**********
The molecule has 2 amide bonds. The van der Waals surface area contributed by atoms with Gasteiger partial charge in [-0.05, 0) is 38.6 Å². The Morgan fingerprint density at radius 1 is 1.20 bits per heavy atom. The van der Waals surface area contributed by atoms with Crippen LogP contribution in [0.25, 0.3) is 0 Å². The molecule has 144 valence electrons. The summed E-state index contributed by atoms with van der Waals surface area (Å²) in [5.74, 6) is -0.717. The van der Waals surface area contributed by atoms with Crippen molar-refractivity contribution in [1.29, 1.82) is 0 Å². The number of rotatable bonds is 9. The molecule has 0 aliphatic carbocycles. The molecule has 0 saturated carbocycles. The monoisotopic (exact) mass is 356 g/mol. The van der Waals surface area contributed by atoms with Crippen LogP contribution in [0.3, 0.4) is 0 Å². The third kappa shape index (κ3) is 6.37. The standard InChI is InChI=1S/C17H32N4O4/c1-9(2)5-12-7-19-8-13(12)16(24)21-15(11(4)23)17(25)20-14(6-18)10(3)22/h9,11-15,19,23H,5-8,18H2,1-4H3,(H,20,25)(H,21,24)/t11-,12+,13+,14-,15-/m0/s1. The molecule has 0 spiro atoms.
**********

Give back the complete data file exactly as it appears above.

The molecule has 2 amide bonds. The van der Waals surface area contributed by atoms with Gasteiger partial charge in [-0.05, 0) is 38.6 Å². The Morgan fingerprint density at radius 1 is 1.20 bits per heavy atom. The van der Waals surface area contributed by atoms with Crippen LogP contribution in [0.25, 0.3) is 0 Å². The molecule has 144 valence electrons. The summed E-state index contributed by atoms with van der Waals surface area (Å²) in [5.74, 6) is -0.717. The van der Waals surface area contributed by atoms with Crippen molar-refractivity contribution in [1.29, 1.82) is 0 Å². The number of rotatable bonds is 9. The molecule has 0 aliphatic carbocycles. The molecule has 0 saturated carbocycles. The monoisotopic (exact) mass is 356 g/mol. The van der Waals surface area contributed by atoms with Crippen LogP contribution in [0.3, 0.4) is 0 Å². The third kappa shape index (κ3) is 6.37. The standard InChI is InChI=1S/C17H32N4O4/c1-9(2)5-12-7-19-8-13(12)16(24)21-15(11(4)23)17(25)20-14(6-18)10(3)22/h9,11-15,19,23H,5-8,18H2,1-4H3,(H,20,25)(H,21,24)/t11-,12+,13+,14-,15-/m0/s1. The molecule has 0 spiro atoms.